Rare Disease Day takes place on the last day of February each year. The main objective is to raise awareness for all rare diseases and the impact they have on patients' lives. Whilst also prompting researchers, universities, students, companies, policymakers, and clinicians to do more research and to make them aware of the importance of research within the rare disease community. Building awareness is vital because 1 in 20 people will live with a rare disease at some point in their life. Yet the majority of rare diseases have no cure and/or go undiagnosed for many years.
Over 300 million people are living with one or more of the over 6,000 identified rare diseases worldwide each supported by family, friends and a team of carers that make up the rare disease community. But having a rare condition is far from easy and requires a team of people to effectively manage regardless of our diagnosis. For example:
• Fighting For The Correct Diagnosis
• Sourcing Relevant Consultants
• Accessing Treatments
• Acquiring Specialist Equipment
• Learning To Administer Medication
• Coordinating Physical Care
• Reducing Economic Burden
• Monitoring Mental Wellbeing
• Minimising Impact On Family Life
I used to be a fiercely independent dance teacher, who was passionate about helping others and living life to the full. Fast forward a few years to the night before my final teaching exam, where I was rushed into hospital for the first time without any understanding of what was to come. At the time I was told that my immune system had crashed simply because I had overexerted myself, when in fact I had a rare genetic condition that would cause my quality of life to rapidly decline.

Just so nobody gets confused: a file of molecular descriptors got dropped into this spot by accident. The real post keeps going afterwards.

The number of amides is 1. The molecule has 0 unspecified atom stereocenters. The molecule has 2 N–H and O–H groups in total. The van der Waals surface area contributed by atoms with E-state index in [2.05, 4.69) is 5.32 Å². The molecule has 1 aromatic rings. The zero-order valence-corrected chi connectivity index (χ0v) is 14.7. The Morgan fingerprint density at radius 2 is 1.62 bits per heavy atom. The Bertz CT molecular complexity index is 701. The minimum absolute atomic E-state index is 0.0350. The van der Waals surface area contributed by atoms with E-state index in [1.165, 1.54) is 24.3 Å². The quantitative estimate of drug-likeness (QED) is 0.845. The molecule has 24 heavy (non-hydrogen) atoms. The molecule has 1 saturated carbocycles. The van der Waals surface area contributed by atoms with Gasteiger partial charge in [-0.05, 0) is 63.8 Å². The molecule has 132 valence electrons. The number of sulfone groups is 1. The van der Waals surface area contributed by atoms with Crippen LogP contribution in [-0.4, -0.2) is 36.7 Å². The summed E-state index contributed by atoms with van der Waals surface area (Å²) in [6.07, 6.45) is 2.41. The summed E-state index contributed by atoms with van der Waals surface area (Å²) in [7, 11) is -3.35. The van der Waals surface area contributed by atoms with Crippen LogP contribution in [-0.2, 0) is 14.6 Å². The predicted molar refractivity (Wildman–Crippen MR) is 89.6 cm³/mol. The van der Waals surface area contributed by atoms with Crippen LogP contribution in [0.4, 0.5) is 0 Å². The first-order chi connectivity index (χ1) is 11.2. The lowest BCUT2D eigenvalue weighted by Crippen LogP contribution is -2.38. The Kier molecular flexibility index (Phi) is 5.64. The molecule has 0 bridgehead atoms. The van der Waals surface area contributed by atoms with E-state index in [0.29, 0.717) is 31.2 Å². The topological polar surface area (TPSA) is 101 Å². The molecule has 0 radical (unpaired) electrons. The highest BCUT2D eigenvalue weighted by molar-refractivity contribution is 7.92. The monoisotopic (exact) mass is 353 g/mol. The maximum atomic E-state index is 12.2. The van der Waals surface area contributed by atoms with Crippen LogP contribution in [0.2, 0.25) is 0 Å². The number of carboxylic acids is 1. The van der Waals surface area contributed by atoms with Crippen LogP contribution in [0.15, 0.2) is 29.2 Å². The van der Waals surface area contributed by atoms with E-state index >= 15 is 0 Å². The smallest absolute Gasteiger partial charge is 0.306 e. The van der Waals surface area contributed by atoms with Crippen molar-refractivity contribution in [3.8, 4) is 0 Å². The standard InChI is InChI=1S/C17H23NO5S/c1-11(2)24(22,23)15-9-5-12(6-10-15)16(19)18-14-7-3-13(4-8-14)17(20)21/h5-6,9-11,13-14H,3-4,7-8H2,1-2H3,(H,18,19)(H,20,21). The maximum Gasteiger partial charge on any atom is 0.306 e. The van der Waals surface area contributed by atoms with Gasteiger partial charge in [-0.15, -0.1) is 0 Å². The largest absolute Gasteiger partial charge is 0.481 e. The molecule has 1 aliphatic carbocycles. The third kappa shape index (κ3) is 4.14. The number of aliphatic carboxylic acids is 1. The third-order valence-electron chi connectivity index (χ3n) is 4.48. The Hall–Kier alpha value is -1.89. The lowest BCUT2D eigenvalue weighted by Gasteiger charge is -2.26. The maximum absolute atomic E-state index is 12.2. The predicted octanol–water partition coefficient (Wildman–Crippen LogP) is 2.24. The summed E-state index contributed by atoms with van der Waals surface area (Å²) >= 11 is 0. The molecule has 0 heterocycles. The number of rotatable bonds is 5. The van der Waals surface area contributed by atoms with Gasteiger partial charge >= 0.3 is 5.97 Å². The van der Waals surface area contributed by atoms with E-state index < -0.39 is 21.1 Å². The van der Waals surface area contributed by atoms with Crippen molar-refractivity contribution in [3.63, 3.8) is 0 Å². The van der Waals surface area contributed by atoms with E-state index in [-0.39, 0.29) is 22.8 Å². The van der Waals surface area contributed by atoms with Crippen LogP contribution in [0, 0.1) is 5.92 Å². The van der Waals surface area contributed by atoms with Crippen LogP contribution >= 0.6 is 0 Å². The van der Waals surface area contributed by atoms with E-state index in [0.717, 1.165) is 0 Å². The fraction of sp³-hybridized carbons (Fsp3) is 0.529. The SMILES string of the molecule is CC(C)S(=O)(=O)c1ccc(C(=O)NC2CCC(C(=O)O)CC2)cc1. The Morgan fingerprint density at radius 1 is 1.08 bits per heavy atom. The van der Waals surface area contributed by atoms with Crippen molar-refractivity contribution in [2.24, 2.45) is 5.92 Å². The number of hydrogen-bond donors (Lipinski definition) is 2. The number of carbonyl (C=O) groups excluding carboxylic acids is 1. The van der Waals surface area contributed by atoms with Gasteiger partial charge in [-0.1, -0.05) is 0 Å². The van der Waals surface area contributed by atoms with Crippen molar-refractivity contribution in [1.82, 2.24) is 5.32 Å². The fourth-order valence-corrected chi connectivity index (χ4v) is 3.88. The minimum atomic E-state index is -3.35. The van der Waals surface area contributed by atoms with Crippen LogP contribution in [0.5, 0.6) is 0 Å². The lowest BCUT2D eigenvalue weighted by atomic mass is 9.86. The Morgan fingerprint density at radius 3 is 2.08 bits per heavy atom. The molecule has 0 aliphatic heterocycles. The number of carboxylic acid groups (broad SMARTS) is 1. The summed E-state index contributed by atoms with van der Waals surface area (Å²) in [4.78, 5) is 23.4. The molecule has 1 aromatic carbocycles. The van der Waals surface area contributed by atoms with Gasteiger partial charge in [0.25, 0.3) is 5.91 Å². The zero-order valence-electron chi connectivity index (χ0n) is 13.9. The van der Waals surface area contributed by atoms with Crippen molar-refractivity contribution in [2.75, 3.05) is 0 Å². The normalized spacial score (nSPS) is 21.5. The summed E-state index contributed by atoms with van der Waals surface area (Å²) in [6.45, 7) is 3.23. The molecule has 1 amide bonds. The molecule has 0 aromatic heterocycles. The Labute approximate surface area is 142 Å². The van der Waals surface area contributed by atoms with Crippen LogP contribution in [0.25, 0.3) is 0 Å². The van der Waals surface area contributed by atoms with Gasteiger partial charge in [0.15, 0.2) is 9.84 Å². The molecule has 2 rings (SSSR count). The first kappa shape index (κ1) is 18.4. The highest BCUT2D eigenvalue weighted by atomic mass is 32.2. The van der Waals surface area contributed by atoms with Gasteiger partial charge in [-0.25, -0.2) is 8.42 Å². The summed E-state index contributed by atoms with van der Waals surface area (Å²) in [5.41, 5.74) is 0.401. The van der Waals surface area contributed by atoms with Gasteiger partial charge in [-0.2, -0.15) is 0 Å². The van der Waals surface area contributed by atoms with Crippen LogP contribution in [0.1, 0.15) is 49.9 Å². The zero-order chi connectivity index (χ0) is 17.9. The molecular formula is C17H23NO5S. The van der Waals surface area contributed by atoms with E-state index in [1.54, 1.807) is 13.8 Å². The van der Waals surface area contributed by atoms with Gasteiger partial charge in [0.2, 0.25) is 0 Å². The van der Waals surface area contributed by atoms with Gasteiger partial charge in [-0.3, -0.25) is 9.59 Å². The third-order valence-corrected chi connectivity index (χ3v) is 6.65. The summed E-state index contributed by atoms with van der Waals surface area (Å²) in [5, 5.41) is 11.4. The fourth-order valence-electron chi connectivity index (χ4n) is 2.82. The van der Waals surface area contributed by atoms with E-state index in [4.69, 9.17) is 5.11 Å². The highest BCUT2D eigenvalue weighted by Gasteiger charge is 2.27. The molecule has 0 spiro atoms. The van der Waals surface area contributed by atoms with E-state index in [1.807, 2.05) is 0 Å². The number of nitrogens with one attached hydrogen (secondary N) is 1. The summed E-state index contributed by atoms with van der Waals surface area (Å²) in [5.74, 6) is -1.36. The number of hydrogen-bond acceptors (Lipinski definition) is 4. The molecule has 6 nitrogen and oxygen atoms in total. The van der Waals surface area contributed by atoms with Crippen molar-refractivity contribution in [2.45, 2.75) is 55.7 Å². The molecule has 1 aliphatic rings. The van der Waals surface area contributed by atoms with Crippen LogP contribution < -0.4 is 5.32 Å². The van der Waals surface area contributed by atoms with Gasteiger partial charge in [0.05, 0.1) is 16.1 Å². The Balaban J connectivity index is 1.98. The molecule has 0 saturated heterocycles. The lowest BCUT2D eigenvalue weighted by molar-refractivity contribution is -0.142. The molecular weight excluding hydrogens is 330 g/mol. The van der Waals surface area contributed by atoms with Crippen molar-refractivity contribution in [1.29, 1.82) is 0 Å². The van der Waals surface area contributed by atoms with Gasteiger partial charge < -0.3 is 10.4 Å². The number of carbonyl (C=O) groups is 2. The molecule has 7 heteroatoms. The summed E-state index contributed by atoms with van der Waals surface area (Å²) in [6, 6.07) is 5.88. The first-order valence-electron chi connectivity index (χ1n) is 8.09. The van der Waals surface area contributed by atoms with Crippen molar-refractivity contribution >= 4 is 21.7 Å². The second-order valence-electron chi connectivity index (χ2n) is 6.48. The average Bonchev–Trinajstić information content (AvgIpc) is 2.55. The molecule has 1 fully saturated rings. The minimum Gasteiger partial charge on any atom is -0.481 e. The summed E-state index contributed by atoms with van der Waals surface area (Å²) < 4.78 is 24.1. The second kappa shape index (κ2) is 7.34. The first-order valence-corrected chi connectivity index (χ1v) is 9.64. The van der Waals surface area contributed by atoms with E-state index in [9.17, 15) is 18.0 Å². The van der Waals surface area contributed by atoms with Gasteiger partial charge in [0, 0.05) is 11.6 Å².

Since receiving the correct diagnosis my life became a constant rotation of hospital admissions, appointments, treatments, medication trials, pain and sickness. I also had the difficult task of accepting the fact I could no longer dance, that I was dependent on full-time care and the use of a wheelchair. All of which caused me to feel as if my life suddenly had no purpose and that I no longer had any dignity or privacy.
No matter how effectively you manage your symptoms, your diagnosis can still have enormous repercussions for the whole family. Living with a rare disease becomes a daily learning experience for both the patient and their families, regardless of the diagnosis. However, there are surprisingly some positives to having a rare condition! One prime example is that you become part of an understanding, nonjudgmental and empowering community. We might not have the same diagnosis or symptoms, but we share some of the same emotions and feelings that come along with an experience like this. Having a rare disease is an ever-changing journey, but knowing you are not alone is a very comforting thought.
Do you live, know or care for someone with a rare disease? If so we would love to hear your experiences via the social links below! I also recommend heading over to the Rare Disease Day website to learn more about the long list of rare conditions that exist and how you can get involved today!